Chuck Haralson and Ken Smith were inducted into the Arkansas Tourism Hall of Fame during the 43rd annual Governor’s Conference on Tourism
The election is over and Donald J. Trump will be the next president of the United States. The important question now is, what does this mean for the future well-being of Arkansas children and families? Trump doesn't have the political/policy track record that most candidates have when they become president, so the best we can do is make educated guesses based on his campaign promises and the priorities the Republican-controlled Congress will likely push with the new administration.
One issue at the top of the list is what happens to the Affordable Care Act. Most agree the ACA will be repealed. But how will it be replaced so that millions of previously uninsured Americans don't lose their new coverage or have a coverage gap until a new system is put in place? This is particularly important for Arkansas, which led the nation in reducing its ranks of uninsured adults down to about 9 percent, mostly through the Medicaid expansion for over 270,000 adults. Critical patient protections in the ACA also bear watching, such as what happens to protections for pre-existing conditions, no lifetime limits or the dropping of consumers when they get sick, limits on out-of-pocket costs for families, and allowing kids to remain on their parent's coverage until they turn 26.
Another health issue advocates will be watching: Will Medicaid become a "block grant" program under the guise of giving states more flexibility? Many experts believe that would actually reduce funding over time and give states room to enact harmful provisions — such as greater cost-sharing, drug testing and work requirements — that would make it more difficult for low-income families to afford and retain coverage. And what happens to children's coverage? Will Congress fundamentally change the wildly successful Child Health Improvement Act (CHIP), which has helped Arkansas reduce its rate of uninsured children to historically low levels of less than 5 percent?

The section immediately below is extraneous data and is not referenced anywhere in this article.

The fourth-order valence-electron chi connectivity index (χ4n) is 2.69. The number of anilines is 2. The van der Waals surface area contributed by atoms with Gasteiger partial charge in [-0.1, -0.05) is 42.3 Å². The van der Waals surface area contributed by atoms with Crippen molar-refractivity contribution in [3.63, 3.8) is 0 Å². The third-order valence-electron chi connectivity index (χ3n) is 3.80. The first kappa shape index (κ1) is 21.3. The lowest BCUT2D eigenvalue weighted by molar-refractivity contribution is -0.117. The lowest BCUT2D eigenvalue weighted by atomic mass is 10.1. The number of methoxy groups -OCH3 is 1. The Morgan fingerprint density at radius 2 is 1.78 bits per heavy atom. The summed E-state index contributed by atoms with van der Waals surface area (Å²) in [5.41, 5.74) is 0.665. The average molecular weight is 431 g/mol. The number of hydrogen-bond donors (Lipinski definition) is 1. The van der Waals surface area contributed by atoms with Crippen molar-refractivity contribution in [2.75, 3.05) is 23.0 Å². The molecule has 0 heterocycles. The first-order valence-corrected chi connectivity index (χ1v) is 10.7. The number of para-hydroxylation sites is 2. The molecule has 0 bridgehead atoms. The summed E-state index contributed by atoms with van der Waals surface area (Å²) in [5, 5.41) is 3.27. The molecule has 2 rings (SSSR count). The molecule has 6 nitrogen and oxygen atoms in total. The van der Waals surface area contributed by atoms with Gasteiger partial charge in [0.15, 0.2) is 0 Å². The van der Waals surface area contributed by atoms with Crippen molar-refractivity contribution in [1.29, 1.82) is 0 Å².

Federal tax cuts are also on the horizon, and they will not be good for most Arkansas families. Trump's promise to cut personal and corporate income taxes, if enacted, would have major reverberations on the federal budget and would mostly benefit the wealthy. An analysis by Citizens for Tax Justice found his proposal to cut personal and corporate income taxes would reduce federal revenue by at least $4.8 trillion over the next decade (possibly as much as $6.4 trillion if rates on "pass through" income are also reduced). The top 1 percent of taxpayers, those with an average yearly income of $1.7 million, would benefit the most under his plan. They would receive 44 percent of benefits of the total tax cut pie. The poorest 20 percent of taxpayers? Their share of the pie would be less than 2 percent.
To help pay for his tax cuts, Trump has proposed cutting funding for nondefense programs through the annual budget process by 1 percent of each year's previous total. Only 1 percent per year, you say? The Center on Budget and Policy Priorities estimates that, by the 10th year (2026), nondefense programs' spending would be about 29 percent below current levels, after adjustments for inflation. What does this mean for Arkansas? A wide range of critical services would be cut, including education, veterans' medical care, border enforcement, child care, national parks, air traffic control and low-income housing, to name a few. These cuts would be exacerbated if the economic growth promised under his tax plan — which is supposed to pay for four-fifths of the cost of the plan — doesn't materialize. In that case, even larger budget cuts would have to be made to the programs critical to our communities and the well-being of many Arkansas children and families.
Other policy changes proposed during the campaign would also impact children and families. One is a major shift in federal education funding from traditional public schools to charters, a move that could further weaken the precarious state of many schools in low-income districts. Or what about the thousands of Arkansans who came here as immigrant children, whose work permits candidate Trump vowed to take away? Or proposed cuts to nutrition programs that feed so many Arkansas families?
It will be up to Arkansas's congressional delegation and Arkansas state policymakers to not simply sign off on these changes, but to push to protect and expand gains that Arkansas children and families have made. And it will be up to the rest of us to make sure they do.
Rich Huddleston is director of Arkansas Advocates for Children and Families.
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